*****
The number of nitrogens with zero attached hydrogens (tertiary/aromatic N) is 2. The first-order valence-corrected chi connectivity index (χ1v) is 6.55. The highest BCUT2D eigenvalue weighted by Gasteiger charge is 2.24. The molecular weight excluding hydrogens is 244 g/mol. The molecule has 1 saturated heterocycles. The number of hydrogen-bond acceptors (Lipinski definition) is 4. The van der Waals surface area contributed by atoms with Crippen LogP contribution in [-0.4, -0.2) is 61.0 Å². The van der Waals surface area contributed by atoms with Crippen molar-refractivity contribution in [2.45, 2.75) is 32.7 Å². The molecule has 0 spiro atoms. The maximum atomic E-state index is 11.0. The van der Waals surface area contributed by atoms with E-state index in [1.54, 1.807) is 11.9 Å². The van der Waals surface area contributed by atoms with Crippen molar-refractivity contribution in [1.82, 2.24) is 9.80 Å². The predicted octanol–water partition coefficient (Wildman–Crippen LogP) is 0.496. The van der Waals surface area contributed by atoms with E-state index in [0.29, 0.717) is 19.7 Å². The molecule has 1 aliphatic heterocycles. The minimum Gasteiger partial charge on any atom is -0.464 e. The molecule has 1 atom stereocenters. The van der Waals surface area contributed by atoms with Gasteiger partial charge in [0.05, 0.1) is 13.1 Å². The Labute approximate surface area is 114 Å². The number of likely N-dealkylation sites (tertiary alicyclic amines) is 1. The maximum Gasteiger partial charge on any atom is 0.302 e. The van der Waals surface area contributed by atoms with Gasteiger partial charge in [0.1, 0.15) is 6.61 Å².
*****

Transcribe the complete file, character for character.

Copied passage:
The number of nitrogens with zero attached hydrogens (tertiary/aromatic N) is 2. The first-order valence-corrected chi connectivity index (χ1v) is 6.55. The highest BCUT2D eigenvalue weighted by Gasteiger charge is 2.24. The molecular weight excluding hydrogens is 244 g/mol. The molecule has 1 saturated heterocycles. The number of hydrogen-bond acceptors (Lipinski definition) is 4. The van der Waals surface area contributed by atoms with Crippen LogP contribution in [-0.4, -0.2) is 61.0 Å². The van der Waals surface area contributed by atoms with Crippen molar-refractivity contribution in [2.45, 2.75) is 32.7 Å². The molecule has 0 spiro atoms. The maximum atomic E-state index is 11.0. The van der Waals surface area contributed by atoms with E-state index in [1.54, 1.807) is 11.9 Å². The van der Waals surface area contributed by atoms with Crippen molar-refractivity contribution in [1.82, 2.24) is 9.80 Å². The predicted octanol–water partition coefficient (Wildman–Crippen LogP) is 0.496. The van der Waals surface area contributed by atoms with E-state index in [0.29, 0.717) is 19.7 Å². The molecule has 1 aliphatic heterocycles. The minimum Gasteiger partial charge on any atom is -0.464 e. The molecule has 1 atom stereocenters. The van der Waals surface area contributed by atoms with Gasteiger partial charge in [0.05, 0.1) is 13.1 Å². The Labute approximate surface area is 114 Å². The number of likely N-dealkylation sites (tertiary alicyclic amines) is 1. The maximum Gasteiger partial charge on any atom is 0.302 e. The van der Waals surface area contributed by atoms with Gasteiger partial charge in [0.1, 0.15) is 6.61 Å².